Welcome to the second part of our summer pet care guide. This week we’ll be talking about a dangerous condition most common in the warm weather that affects many pet rabbits – Flystrike.
What is Flystrike?
Flies, most commonly the Green Bottle fly, are attracted to damp or dirty fur and will lay their eggs there. These eggs hatch into maggots which burrow into the affected rabbit’s flesh. Put simply: they eat them alive. This condition is known as Myiasis, or Flystrike.
Understandably, this is a painful, traumatic and potentially fatal condition for pets. Rabbits can potentially go into shock and die very quickly – or they can suffer in silence if their condition goes undetected.
What if I think my pet has Flystrike?
When you check your rabbit over, look out for any signs of movement in their fur, as well as actual maggots (they look like tiny white worms).
This is a genuine emergency and you should take your pet to the vets immediately. You should not attempt to treat your rabbit yourself at home.
They will require immediate care to save their life. Typically, care will involve surgery to remove the maggots, as well as pain relief, antibiotics and hospital admission.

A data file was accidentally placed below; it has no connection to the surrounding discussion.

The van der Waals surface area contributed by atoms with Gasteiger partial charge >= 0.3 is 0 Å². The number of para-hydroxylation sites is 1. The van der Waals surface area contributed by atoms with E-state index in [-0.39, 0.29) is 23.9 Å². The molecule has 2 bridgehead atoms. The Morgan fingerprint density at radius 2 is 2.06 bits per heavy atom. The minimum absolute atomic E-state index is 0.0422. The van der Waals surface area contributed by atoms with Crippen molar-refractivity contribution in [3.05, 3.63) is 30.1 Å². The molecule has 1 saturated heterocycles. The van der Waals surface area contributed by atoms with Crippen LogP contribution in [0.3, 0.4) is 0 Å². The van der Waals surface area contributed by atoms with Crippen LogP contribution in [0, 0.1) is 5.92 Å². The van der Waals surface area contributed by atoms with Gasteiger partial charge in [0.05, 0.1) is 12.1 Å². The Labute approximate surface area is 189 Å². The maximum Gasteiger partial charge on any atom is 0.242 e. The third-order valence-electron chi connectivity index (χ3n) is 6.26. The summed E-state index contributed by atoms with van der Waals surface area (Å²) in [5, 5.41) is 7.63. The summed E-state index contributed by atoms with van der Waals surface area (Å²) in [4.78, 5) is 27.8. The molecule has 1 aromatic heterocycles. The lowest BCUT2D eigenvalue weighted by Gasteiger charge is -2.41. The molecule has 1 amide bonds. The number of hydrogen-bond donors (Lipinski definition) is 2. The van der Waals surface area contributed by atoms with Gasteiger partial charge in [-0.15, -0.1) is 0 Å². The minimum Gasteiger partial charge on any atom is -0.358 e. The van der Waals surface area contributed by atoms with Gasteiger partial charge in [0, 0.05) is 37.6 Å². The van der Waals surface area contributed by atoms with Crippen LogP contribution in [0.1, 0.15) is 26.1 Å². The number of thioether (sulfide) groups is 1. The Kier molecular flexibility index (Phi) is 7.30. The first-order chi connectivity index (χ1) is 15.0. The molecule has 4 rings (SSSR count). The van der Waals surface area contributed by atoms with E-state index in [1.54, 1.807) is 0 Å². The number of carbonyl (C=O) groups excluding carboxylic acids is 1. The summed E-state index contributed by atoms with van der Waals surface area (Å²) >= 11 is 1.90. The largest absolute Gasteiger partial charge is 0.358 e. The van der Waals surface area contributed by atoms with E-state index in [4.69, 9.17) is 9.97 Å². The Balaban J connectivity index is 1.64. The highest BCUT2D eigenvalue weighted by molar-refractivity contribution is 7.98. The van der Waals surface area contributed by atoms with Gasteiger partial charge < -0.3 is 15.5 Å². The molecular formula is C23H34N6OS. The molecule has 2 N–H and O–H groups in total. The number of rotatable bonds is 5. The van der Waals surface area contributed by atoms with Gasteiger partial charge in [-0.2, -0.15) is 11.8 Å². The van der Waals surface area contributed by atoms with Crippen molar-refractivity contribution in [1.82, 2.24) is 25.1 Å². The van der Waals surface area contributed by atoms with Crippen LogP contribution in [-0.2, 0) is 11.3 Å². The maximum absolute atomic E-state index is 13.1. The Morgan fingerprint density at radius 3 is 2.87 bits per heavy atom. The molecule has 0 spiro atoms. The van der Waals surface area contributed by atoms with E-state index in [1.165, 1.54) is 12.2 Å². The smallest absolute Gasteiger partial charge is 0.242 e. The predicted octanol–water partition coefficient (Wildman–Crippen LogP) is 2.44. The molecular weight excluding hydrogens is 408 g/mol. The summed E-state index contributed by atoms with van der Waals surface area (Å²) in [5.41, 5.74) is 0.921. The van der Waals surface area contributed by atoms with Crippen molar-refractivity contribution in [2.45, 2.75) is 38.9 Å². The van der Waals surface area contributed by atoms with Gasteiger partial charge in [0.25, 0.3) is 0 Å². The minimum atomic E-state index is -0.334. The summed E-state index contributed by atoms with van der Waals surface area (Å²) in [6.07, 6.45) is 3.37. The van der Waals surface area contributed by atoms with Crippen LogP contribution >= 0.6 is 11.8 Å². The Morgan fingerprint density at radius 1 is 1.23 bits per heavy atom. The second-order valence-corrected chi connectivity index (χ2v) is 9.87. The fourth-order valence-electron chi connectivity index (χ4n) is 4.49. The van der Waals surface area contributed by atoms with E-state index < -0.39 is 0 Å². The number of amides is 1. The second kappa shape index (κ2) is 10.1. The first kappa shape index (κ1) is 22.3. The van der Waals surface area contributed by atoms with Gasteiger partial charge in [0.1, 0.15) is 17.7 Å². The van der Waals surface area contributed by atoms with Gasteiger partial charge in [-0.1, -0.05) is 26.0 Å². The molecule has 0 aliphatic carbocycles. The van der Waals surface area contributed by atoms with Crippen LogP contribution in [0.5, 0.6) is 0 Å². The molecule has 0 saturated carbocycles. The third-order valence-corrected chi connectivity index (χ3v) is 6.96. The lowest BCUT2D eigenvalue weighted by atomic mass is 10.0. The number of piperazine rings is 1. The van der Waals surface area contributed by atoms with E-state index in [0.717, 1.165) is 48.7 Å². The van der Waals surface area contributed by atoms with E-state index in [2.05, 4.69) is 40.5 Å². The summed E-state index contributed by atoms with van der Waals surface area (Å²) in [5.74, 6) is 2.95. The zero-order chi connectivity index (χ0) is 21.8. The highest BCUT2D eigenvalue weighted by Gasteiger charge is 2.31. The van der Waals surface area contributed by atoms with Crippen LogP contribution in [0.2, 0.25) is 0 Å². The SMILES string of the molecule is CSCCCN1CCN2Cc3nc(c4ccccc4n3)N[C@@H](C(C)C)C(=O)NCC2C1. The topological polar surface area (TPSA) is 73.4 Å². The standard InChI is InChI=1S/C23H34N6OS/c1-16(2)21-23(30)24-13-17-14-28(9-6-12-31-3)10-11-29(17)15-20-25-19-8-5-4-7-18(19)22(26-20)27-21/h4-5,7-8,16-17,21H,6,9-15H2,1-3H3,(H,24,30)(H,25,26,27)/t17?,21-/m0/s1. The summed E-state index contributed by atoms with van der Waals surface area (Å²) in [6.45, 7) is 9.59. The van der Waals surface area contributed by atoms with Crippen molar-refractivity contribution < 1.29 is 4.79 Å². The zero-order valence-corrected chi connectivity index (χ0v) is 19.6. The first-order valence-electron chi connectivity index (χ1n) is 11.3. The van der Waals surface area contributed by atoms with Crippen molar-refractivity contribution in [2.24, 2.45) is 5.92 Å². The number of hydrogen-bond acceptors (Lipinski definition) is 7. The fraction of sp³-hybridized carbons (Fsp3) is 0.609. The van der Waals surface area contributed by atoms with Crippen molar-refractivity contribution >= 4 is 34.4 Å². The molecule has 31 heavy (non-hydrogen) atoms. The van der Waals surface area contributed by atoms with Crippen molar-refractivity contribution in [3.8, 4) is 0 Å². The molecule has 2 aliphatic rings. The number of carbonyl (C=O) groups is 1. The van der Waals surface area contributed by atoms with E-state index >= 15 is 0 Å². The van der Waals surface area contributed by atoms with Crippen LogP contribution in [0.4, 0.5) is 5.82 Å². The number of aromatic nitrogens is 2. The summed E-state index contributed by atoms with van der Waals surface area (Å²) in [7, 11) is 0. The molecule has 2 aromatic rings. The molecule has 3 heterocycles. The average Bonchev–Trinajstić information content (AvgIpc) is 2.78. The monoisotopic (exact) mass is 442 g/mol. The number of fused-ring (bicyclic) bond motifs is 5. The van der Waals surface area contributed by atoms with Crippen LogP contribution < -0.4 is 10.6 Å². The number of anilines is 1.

Unfortunately, detection may come too late to save some rabbits, meaning euthanasia is the only option.
Is my pet susceptible to Flystrike?
Certain conditions make your pet more likely to be affected by Flystrike.
We cannot eliminate flies from the environment, but we can make sure that our rabbit is at least risk of suffering from Flystrike. The responsibility for keeping your rabbit clean and healthy may fall to you if they struggle to keep clean. If you are experiencing real issues keeping them clean and dry then it may be worthwhile keeping the fur on their bottom very short and cropped.
The good news is that, whilst Flystrike may be dangerous, it is entirely preventable.
Although it’s most often rabbits who are affected by Flystrike, other animals can suffer with it too, including cats, dogs and horses! Be particularly watchful if your pet has long fur or if they are prone to getting into fights, as un-noticed puncture wounds from teeth could easily become infected.
If you have any concerns about your rabbit (or other pet!) please call your local Medivet practice by using our online practice finder.
Posted July 25, 2014 in Seasonal Care